Success is getting what you want; happiness is liking what you get

Sunday, September 25, 2016

River Fire – and On the Buses

No, let us assure you that Brisbane has not burnt to the ground.  River Fire was the name of the fireworks spectacular, set up on pontoons on the Brisbane River, which we watched from our 22nd floor dining room last night.  Thousands of people had staked their claims to a good spot on the river bank during the day, taking the families, supplies, seats and blankets along to watch this annual event.  It started off with four rather noisy Army helicopters,  making their distinctive sound as they flew along the river and over the heads of the crowds.  Not to be outdone, two jets then streaked up and down the river, putting on a great show.  Much too fast to get caught on our cameras, of course.  Then the sun started to sink in the west, and the countdown to 7.00pm began.  Then over the course of 30 minutes, 11,000kgs of fireworks went up in smoke.

View from our window, with a glimpse of the Wheel of Brisbane

It went off with a bang

The next morning we purchased tickets for the Brisbane Explorer bus.  And yes, they had concession prices for a couple of oldies like us – at a saving of $10 each it was well worth asking the question.  To make things even better, our tickets took us on two different  tours around the city.  We love this sort of tour, the commentary points out all sorts of interesting sights and buildings, and gives us a good overview of the city.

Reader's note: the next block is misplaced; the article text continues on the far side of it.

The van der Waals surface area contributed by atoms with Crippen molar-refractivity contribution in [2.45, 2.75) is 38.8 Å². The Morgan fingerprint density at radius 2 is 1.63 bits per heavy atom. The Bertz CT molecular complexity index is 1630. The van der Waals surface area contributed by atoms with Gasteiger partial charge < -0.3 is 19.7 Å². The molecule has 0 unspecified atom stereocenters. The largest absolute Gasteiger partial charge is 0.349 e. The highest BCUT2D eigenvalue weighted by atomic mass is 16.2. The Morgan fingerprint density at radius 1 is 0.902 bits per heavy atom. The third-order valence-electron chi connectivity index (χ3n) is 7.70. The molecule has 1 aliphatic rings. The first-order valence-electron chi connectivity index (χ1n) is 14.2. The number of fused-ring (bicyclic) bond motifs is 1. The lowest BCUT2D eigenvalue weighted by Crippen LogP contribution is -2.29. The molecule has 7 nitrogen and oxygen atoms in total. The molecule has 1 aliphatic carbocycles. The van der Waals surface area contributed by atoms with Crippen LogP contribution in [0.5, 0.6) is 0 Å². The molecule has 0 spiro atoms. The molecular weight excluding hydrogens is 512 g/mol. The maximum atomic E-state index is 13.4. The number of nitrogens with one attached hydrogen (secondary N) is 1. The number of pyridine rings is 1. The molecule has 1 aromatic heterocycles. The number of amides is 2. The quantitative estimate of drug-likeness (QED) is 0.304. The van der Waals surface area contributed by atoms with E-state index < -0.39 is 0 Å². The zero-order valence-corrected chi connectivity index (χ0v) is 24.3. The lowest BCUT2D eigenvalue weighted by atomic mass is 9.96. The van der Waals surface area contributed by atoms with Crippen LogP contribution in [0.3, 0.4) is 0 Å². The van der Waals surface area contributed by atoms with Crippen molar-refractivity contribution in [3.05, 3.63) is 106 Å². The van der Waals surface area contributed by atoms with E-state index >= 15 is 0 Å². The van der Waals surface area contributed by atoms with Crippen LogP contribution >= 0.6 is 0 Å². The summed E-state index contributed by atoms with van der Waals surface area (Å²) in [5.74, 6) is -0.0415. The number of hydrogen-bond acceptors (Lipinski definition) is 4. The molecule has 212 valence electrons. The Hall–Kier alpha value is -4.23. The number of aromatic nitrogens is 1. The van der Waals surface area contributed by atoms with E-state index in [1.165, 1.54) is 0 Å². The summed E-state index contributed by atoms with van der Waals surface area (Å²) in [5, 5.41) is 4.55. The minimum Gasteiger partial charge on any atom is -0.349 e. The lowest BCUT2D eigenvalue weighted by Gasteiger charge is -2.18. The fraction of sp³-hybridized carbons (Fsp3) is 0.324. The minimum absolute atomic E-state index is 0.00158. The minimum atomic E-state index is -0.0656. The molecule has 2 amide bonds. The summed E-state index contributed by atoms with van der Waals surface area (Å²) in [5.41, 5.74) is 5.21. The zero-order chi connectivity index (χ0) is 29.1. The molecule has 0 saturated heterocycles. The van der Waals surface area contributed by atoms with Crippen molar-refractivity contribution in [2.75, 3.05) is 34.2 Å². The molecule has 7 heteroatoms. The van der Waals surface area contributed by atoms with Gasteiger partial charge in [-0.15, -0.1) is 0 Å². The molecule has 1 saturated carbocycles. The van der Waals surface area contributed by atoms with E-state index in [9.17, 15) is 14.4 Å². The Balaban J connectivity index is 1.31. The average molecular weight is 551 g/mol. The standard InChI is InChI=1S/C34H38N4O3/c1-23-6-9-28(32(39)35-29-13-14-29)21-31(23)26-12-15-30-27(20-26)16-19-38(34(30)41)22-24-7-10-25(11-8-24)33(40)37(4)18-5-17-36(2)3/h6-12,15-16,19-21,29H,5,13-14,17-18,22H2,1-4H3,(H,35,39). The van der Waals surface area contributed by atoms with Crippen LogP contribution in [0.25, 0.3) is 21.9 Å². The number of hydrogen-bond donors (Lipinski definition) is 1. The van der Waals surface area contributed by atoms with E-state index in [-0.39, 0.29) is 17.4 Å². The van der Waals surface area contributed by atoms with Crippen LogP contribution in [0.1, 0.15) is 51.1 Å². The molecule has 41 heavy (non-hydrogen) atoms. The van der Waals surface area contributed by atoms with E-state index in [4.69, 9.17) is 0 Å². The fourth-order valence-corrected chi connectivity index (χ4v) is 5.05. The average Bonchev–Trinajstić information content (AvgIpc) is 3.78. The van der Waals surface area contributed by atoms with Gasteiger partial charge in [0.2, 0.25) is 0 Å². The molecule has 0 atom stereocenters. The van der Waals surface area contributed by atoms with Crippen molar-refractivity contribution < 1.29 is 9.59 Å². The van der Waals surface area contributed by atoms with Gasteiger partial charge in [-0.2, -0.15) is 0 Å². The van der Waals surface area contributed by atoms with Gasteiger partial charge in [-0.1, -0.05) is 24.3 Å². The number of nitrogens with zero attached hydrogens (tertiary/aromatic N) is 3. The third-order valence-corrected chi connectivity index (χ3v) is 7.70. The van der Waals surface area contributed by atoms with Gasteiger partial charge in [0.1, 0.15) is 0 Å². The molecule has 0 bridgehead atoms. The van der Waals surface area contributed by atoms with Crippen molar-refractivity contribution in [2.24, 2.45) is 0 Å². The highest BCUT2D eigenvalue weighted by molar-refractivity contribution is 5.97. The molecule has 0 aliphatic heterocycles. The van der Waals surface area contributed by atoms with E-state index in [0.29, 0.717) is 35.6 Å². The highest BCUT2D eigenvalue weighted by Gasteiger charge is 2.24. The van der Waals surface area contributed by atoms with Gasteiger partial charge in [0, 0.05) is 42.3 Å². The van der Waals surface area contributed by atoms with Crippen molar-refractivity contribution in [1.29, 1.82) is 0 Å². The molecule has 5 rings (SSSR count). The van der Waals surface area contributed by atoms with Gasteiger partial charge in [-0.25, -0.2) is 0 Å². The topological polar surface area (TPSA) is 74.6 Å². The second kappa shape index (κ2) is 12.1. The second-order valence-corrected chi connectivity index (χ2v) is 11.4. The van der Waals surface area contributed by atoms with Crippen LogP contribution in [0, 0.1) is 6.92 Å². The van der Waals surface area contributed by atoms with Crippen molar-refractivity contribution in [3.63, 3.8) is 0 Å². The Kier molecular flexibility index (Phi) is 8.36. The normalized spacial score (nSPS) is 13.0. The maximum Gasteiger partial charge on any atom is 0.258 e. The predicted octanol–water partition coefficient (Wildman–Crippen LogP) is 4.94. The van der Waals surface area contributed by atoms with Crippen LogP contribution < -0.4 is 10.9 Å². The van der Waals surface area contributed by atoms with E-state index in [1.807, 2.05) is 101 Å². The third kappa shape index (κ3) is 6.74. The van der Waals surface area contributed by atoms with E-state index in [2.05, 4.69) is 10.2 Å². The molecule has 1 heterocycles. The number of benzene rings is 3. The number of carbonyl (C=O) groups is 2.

The Brisbane Explorer

We did the Brisbane City Tour first, and drove past little old buildings, churches and government buildings from the early days, side by side with big brassy sky-scrapers – with plenty more under construction, we noticed.  We drove down a narrow street covered over in canopies.  Not as sun protection, we were informed, but because the glass windows keep falling out from the tall building at an alarming rate.  Talk about putting an ambulance at the bottom of a cliff – why don’t the powers-that-be do something about the defective building?  And do those people sitting below sipping their coffees know of the danger ready to rain down on them?

Canopies to protect the public from falling windows

Giant Morton Bay Fig Trees in the city centre

The Windmill Tower was built of sandstone by convicts in 1828, and was the first industrial building in Brisbane.  The windmill blades have long gone, but in their day they were not moved by wind, but by the hard labour of the convicts.

The Windmill Tower

We just loved the elegant Regatta Hotel with it’s beautiful iron lace verandas.  This heritage listed building now houses cafes, restaurants and bars, and gives rest to back packers.  And Koala House is one of the few two story buildings left in the city.

Regatta Hotel and Koala House

We stopped at the lookout stop above the Kangaroo Point cliffs which had amazing views over the river and city buildings.

View from Kangaroo Point cliffs

Our first tour finished and we had a quick lunch at one of the many Food Halls scattered around the CBD.  Robin chose Kentucky Fried and a Coke, and I very bravely tried something different, Saigon Lemongrass Chicken and Noodles, washed down with a glass of Lychee juice.  Very tasty, and we finished in time to board the next bus tour, this one took us up the 800ft Mount Coot-tha.  It used to be known as One Tree Hill, but reverted to the original name of Coot-tha, which means “place of the honey bees”.